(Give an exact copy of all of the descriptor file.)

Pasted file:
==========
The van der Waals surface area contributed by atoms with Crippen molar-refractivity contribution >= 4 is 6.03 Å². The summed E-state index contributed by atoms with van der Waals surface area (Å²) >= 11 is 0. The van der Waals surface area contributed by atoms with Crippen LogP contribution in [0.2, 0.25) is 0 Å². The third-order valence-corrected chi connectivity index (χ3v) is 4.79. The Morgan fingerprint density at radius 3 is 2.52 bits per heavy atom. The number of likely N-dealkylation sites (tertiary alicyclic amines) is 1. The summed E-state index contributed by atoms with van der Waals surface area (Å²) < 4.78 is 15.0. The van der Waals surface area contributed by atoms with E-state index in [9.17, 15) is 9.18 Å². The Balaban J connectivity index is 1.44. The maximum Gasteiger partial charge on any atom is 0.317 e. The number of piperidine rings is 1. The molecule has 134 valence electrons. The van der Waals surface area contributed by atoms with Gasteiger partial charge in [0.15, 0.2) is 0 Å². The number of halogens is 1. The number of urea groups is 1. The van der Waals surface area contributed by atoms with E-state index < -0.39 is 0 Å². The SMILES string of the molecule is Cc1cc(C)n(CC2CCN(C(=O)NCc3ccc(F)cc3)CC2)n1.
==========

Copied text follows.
The van der Waals surface area contributed by atoms with Crippen molar-refractivity contribution >= 4 is 6.03 Å². The summed E-state index contributed by atoms with van der Waals surface area (Å²) >= 11 is 0. The van der Waals surface area contributed by atoms with Crippen LogP contribution in [0.2, 0.25) is 0 Å². The third-order valence-corrected chi connectivity index (χ3v) is 4.79. The Morgan fingerprint density at radius 3 is 2.52 bits per heavy atom. The number of likely N-dealkylation sites (tertiary alicyclic amines) is 1. The summed E-state index contributed by atoms with van der Waals surface area (Å²) < 4.78 is 15.0. The van der Waals surface area contributed by atoms with E-state index in [9.17, 15) is 9.18 Å². The Balaban J connectivity index is 1.44. The maximum Gasteiger partial charge on any atom is 0.317 e. The number of piperidine rings is 1. The molecule has 134 valence electrons. The van der Waals surface area contributed by atoms with Gasteiger partial charge in [0.15, 0.2) is 0 Å². The number of halogens is 1. The number of urea groups is 1. The van der Waals surface area contributed by atoms with E-state index < -0.39 is 0 Å². The SMILES string of the molecule is Cc1cc(C)n(CC2CCN(C(=O)NCc3ccc(F)cc3)CC2)n1.